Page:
White wood aster (Eurybia divaricata) has heart-shaped leaves and grows only a foot or two tall so doesn’t need staking. It starts blooming earlier in summer than most asters, and the slender petals of its white flowers spangle shady areas like delicate stars.
Later in the season, cheerful yellow blossoms appear on woodland sunflower (Helianthus divaricatus) and sway on slender, lanky three-to-five-foot stems.
Some goldenrods grow well in shade. Solidago flexicaulis is called zigzag goldenrod because its stem grows in alternate directions above each leaf node. Delicate yellow flowers appear near the top of the two-foot-tall stems.
Wreath goldenrod, Solidago caesia, has small clusters of yellow flowers along most of the length of its gracefully arching stems. Goldenrod flowers attract bees and butterflies, and their seeds provide food for birds and mice.
While everything else is attracting attention during the growing season, white snakeroot (Ageratina altissima) grows several feet tall but is often overlooked. Then it blooms ― and with its clusters of fuzzy white flowers, it seems to be everywhere!
Other native plants for dry shade are noted more for their foliage than flowers. Pennsylvania sedge (Carex pensylvanica) has wispy, grasslike leaves and expands by rhizomes to form a soft-textured, wind-swept ocean of green. The more robust grey-green leaves of silver sedge (C. platyphylla) fan out from the center of the clump in a somewhat stiff spray, while the more relaxed, puckered, bright green leaves of plantainleaf sedge (C. plantaginea) are reminiscent of seersucker fabric.
A dry-shade plant with bodacious foliage is mayapple (Podophyllum peltatum), whose large, palmate leaves rise twelve-or-so inches above spreading rhizomes and unfurl like ragged umbrellas. It forms large colonies and needs room to roam. Mayapple does produce flowers and fruit but they remain well hidden beneath the leaves.
And finally, a good fern for shady dry situations is Christmas fern (Polystichum acrostichoides), which has leathery dark green leaves that do not lose their color in winter.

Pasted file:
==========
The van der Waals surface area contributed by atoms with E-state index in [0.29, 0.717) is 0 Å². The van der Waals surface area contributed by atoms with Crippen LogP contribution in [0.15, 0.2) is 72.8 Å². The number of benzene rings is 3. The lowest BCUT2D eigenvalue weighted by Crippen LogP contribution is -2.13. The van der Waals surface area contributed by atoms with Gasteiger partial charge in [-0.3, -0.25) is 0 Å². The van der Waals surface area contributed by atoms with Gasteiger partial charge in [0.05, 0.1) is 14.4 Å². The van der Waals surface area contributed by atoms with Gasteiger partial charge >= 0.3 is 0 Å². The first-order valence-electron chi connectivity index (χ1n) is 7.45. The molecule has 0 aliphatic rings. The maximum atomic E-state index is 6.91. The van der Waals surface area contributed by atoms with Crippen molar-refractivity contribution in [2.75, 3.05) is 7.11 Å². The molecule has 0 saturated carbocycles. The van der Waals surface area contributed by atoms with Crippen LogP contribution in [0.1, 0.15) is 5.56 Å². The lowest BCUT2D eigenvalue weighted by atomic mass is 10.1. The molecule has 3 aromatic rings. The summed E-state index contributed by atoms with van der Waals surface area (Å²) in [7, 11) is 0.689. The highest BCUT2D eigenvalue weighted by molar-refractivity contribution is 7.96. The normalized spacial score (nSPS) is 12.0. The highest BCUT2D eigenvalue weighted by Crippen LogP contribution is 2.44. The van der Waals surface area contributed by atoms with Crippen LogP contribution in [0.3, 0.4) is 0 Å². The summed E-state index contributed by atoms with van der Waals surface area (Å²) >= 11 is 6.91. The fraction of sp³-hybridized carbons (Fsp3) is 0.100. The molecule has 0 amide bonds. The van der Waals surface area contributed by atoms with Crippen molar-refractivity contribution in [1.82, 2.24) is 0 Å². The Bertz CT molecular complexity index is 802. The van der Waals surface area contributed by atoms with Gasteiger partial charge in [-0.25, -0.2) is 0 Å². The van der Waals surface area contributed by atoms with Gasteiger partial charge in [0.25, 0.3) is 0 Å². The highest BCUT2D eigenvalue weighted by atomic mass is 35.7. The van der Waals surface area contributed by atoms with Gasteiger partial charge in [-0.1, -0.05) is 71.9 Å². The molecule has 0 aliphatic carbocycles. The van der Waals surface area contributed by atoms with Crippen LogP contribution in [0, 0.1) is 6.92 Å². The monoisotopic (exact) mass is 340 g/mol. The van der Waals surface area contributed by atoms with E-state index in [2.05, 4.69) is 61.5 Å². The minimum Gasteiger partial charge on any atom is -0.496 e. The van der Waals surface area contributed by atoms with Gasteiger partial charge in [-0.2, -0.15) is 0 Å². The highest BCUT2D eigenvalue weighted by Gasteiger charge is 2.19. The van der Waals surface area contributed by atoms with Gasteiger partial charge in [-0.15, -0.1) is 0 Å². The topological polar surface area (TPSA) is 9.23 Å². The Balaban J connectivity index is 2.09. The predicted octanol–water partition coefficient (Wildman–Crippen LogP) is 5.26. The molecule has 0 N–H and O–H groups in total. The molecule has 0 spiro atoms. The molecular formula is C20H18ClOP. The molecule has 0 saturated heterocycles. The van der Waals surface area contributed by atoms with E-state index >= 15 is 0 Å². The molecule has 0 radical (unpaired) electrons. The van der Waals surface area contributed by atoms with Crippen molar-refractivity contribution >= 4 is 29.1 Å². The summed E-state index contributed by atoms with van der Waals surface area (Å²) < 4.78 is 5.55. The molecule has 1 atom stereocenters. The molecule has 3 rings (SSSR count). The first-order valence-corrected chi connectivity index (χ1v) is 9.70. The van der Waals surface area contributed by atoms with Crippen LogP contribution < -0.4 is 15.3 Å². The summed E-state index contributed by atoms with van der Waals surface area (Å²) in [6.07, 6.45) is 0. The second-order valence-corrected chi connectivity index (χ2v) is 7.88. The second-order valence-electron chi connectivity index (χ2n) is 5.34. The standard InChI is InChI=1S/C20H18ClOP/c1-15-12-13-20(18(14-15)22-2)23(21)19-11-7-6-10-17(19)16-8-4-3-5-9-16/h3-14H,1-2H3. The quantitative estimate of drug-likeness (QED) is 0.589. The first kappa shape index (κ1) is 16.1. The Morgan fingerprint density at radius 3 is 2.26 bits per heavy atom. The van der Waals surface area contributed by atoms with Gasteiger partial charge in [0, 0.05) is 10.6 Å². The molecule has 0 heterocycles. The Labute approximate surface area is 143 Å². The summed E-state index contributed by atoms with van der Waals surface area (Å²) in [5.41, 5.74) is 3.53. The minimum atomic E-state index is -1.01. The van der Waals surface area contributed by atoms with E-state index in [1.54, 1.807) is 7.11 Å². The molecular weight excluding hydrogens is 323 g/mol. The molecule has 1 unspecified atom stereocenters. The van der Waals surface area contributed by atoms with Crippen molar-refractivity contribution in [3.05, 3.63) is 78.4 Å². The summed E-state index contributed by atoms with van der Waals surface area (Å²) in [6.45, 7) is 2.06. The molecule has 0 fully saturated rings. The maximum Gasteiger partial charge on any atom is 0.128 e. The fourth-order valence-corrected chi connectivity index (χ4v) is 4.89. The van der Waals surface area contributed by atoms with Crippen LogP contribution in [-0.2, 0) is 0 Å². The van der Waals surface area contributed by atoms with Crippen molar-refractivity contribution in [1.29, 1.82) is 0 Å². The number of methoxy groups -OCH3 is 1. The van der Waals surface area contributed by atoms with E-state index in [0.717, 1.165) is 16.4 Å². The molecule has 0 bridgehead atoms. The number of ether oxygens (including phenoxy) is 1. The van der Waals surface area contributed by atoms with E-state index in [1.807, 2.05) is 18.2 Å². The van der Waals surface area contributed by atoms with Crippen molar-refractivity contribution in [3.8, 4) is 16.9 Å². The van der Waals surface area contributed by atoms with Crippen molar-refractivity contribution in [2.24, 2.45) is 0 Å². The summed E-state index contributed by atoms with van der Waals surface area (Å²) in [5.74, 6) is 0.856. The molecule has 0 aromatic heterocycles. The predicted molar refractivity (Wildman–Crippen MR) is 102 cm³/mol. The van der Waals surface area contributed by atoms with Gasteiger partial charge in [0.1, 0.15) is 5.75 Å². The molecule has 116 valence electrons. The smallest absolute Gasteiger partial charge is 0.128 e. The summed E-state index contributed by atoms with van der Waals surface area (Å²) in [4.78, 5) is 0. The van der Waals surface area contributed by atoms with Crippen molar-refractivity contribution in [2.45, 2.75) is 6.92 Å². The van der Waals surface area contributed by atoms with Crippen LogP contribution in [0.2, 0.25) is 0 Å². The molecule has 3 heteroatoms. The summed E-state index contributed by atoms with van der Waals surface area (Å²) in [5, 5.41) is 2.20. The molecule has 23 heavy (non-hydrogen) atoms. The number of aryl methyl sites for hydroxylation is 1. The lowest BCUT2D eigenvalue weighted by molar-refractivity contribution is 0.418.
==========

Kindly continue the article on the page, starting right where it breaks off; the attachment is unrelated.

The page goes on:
So many choices! Hopefully you have a lot of dry shade!
Native Shrubs for Sunny yet Wet Locations
by Sabrina Cutting, the owner of Sudbury Nurseries West, LLC., a third generation wholesale nursery dedicated to the propagation of local ecotype native plants and conifers located in the town of Gill, MA. Sabrina can be reached at 413-863-9898 or email@example.com.
Sun-loving plants abound, but what about plants for that sunny area that is almost always wet? Many of the best choices for wet areas are native choices. At Sudbury Nurseries in Gill, (UDSA hardiness zone 5b) northern Franklin County, MA, we grow a number of native-born shrubs and trees that will thrive in that sunny, yet damp, location.
Cornus amomum (Silky Dogwood) is a deciduous, medium-sized shrub that often reaches 5- 8’ in height. It is fast growing and maintains an upright, rounded habit. Young dogwoods have reddish stems in the fall into winter, and turn reddish-brown in summer. As the shrub matures, the stems turn reddish-brown all year and finally gray. Although not a specimen plant it offers lots of pluses: it forms thickets that provide nesting and cover for birds, it has attractive blue fruit in the fall that are a food source for many animals, it supports beneficial predatory or parasitoid insects that prey upon pest insects, and it is a good solution for controlling erosion. Its soil “requirements” range from clay to sand.